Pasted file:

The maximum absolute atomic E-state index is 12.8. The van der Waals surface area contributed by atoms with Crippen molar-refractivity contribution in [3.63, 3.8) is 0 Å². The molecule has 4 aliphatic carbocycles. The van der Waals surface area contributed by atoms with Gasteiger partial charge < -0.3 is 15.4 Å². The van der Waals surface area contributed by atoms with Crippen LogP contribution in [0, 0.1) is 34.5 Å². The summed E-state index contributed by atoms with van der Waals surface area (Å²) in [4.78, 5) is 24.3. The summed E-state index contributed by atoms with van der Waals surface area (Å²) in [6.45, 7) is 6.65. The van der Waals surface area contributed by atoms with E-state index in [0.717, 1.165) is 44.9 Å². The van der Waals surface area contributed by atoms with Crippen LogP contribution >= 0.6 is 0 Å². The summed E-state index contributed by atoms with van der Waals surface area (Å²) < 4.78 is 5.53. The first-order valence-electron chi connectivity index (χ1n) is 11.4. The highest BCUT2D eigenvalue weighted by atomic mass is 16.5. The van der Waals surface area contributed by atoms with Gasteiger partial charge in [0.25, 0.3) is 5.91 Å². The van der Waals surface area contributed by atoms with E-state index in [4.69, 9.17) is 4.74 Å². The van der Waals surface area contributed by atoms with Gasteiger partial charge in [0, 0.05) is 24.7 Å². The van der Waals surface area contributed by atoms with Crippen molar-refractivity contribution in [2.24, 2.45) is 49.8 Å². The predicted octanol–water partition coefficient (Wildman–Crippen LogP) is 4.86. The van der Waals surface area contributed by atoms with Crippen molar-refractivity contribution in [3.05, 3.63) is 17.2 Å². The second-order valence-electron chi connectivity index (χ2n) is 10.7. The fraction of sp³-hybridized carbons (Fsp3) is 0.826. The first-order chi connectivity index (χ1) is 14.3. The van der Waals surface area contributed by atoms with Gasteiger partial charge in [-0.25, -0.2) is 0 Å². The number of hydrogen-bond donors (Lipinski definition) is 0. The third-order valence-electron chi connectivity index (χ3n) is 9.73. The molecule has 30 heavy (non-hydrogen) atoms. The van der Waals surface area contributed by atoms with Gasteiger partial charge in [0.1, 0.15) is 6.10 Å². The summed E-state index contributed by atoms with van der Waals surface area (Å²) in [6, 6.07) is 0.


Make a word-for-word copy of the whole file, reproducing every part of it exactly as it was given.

The maximum absolute atomic E-state index is 12.8. The van der Waals surface area contributed by atoms with Crippen molar-refractivity contribution in [3.63, 3.8) is 0 Å². The molecule has 4 aliphatic carbocycles. The van der Waals surface area contributed by atoms with Gasteiger partial charge < -0.3 is 15.4 Å². The van der Waals surface area contributed by atoms with Crippen LogP contribution in [0, 0.1) is 34.5 Å². The summed E-state index contributed by atoms with van der Waals surface area (Å²) in [4.78, 5) is 24.3. The summed E-state index contributed by atoms with van der Waals surface area (Å²) in [6.45, 7) is 6.65. The van der Waals surface area contributed by atoms with E-state index in [0.717, 1.165) is 44.9 Å². The van der Waals surface area contributed by atoms with Crippen LogP contribution >= 0.6 is 0 Å². The summed E-state index contributed by atoms with van der Waals surface area (Å²) < 4.78 is 5.53. The first-order valence-electron chi connectivity index (χ1n) is 11.4. The highest BCUT2D eigenvalue weighted by atomic mass is 16.5. The van der Waals surface area contributed by atoms with Gasteiger partial charge in [0.25, 0.3) is 5.91 Å². The van der Waals surface area contributed by atoms with E-state index in [4.69, 9.17) is 4.74 Å². The van der Waals surface area contributed by atoms with Gasteiger partial charge in [0, 0.05) is 24.7 Å². The van der Waals surface area contributed by atoms with Crippen molar-refractivity contribution in [2.24, 2.45) is 49.8 Å². The predicted octanol–water partition coefficient (Wildman–Crippen LogP) is 4.86. The van der Waals surface area contributed by atoms with Crippen molar-refractivity contribution in [3.05, 3.63) is 17.2 Å². The second-order valence-electron chi connectivity index (χ2n) is 10.7. The fraction of sp³-hybridized carbons (Fsp3) is 0.826. The first-order chi connectivity index (χ1) is 14.3. The van der Waals surface area contributed by atoms with Gasteiger partial charge in [-0.25, -0.2) is 0 Å². The number of hydrogen-bond donors (Lipinski definition) is 0. The third-order valence-electron chi connectivity index (χ3n) is 9.73. The molecule has 30 heavy (non-hydrogen) atoms. The van der Waals surface area contributed by atoms with Gasteiger partial charge in [0.1, 0.15) is 6.10 Å². The summed E-state index contributed by atoms with van der Waals surface area (Å²) in [6, 6.07) is 0.